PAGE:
Sunday, November 29, 2009

Kruger Park

African Elephant, near Lowe Sabie Camp

Cape Buffalo, near Punda Maria Camp

Boabab Tree, near Punda Maria Camp

Punda Maria Campsite

Elephant Skull, near Letaba Camp

Submerged Hippos in the Oliphant River.

Hippo on the bank of the Sabie River

Hyena, near Lower Sabie Camp. This guy would make a Pit Bull look like a Toy Poodle

I had originally planned to drive into Zimbabwe, an area I travelled in extensively during my time in South Africa in the mid-90's. I had really fallen in love with the area, and wanted to see for myself what the years of economic turmoil had to done to her. As I got up near the border, I met the local police inspector at my hotel bar. He said that you can travel in Zimbabwe, but you need to take all the fuel and food you need for the trip, as outside of Harare, there isn't much of either available. The condition of the refugees coming across the border is appalling, as they're essentially walking from Harare to the border with no food. With my little car, I thought it would more reckless than adventuresome to do Zimbabwe, so I cut across to the north end of Kruger park, and worked my way down to the southern most part, a distance of nearly 600 kms.

Kruger is a South African national park, similar to Banff or Jasper back in Canada. While there are some very expensive private camps inside the park, catering mostly to foreign tourists, there are also very reasonable priced public facilities and restaurants. For my three nights/four days in the park, the bill was less than R1400 (about $200.00 CAN), and that included a night safari drive.

I must admit that I really loved the northern sections of the park, even with temperatures in the high 30's celsius, and a lot less game than the lower sections. The above makes the northern park areas almost deserted, while the southern part is closer to Yellowstone Park at labour day, wall to wall with brash Jo'burger's and their floosey wives, all armed with 'big 5' game check lists.

Tech Stuff:
While I brought a 300mm f/2.8 lens, I found it too big to use in my very small Fiat car, so all the game pics were shot with my AF-S 70-200mm f/2.8, and the scenics with my AF-S 17-35mm f/2.8. I used my Nikon D700 for all the photos.

Kruger Park at Night

Civit Cat

Spitting Cobra

Spring Hare


Something I really enjoyed at Kruger was the night drive I took at the Lataba Camp. We were on the back of an open safari truck with sets of spot lights mounted on it, and it was led by a park ranger. Most of the animals in the park are nocturnal, and bush there is alive with life.  Believe me, you would not want to be on foot here at night.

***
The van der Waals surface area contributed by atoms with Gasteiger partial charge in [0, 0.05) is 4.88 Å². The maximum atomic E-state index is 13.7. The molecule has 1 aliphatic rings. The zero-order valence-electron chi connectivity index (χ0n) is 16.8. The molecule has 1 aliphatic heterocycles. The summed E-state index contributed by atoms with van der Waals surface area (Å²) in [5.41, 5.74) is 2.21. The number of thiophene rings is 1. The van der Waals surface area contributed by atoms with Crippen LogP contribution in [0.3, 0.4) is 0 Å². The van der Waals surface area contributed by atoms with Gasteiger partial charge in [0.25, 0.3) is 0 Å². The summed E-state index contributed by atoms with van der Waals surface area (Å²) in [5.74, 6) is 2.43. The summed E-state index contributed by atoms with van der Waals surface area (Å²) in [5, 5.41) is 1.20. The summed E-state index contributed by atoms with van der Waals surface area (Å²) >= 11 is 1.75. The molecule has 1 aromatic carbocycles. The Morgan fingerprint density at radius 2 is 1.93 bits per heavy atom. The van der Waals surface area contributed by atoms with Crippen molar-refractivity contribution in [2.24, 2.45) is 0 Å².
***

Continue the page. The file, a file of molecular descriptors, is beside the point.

The crown jewel that got away was a hunting Leopard we spotted. By the time I got the camera up, it had disappeared into the bush.

Tech Stuff:
I've stayed away from giving a lot of technical information, as I've really been travelling light, with one camera and three lenses, but this shoot involved some problems.

First of all, it's really dark. Most of the time, I had the D700 camera dialed up to either ISO 3200 or 6400. It's the environment the camera was built for, and it handles the low light beautifully.

To get the colour balance, I asked the ranger to train the spot light onto some white cars in the parking lot, and then used those as white balance point so I would have a clean look to the photos, not the orange "in the headlights look".

I used my AF-S 70-200mm f/2.8 with the vibration reduction, as most of the shutter speeds were in the range of 1/125th to 1/30th of a second.

Monday, November 23, 2009

Apartheid Museum

The Apartheid Museum is a must see. It's a thought provoking place, and being a journalist for the tail end of, a bit of personal history as well. Above is a self portrait in the mirror display.

This is a frighteningly realistic solitary confinement cell they had mocked up. It's a lot smaller than it looks in the photo, and I was getting seriously wierded out after only a few minutes in there.

This bad boy is a Caspir armoured car, one of the most recognizable symbols of the Apartheid days. This what the police used to patrol the townships. It has to be one of the ugliest things ever put on four wheels, and from the bullet pocked windows, this one has seen some action.

Now it's like Apartheid itself, just another museum exhibit.

South African Military Museum

I was driving around looking for the Apartheid Museum, and came across the South African Military History Museum. I figured they'd be able to give me directions, I stopped in to ask, and found that some history buffs were holding an Angolan War re-enactment. The South Africans fought a war there in the 70's and 80's against the local rebels, and their Cuban advisors. Several of my cousins and family friends fought in it, and if I'd been still in South Africa when I reached draft age, I would have fought there too, which is something I've been thinking about a lot lately.

The older guys in the photos are real veterans, and the younger guys are mostly their kids, there to get a taste of the old days.

The guns are de-activated, but still really scary looking.

Around Jo'burg

My first day in Johannesburg, or Jo'burg to the locals, my friends Philip and Sue took me for a tour of all the cool old haunts.  This is the Radium Beer Hall, which has been a operating as a local pub non-stop since 1926.  It was one of the first bars in the country to intergrate, long before the end of Apartheid.  We came that evening for some kicking live music

Me in front of the giant Nelson Mandela statue in Nelson Mandela Square, Sandton City in the Northern Suburbs.  Every tourist has to do this.  I covered Mandela when he was South African President, and he's personal hero of mine, as well every other South African from one side of the political and racial spectrum, to the other.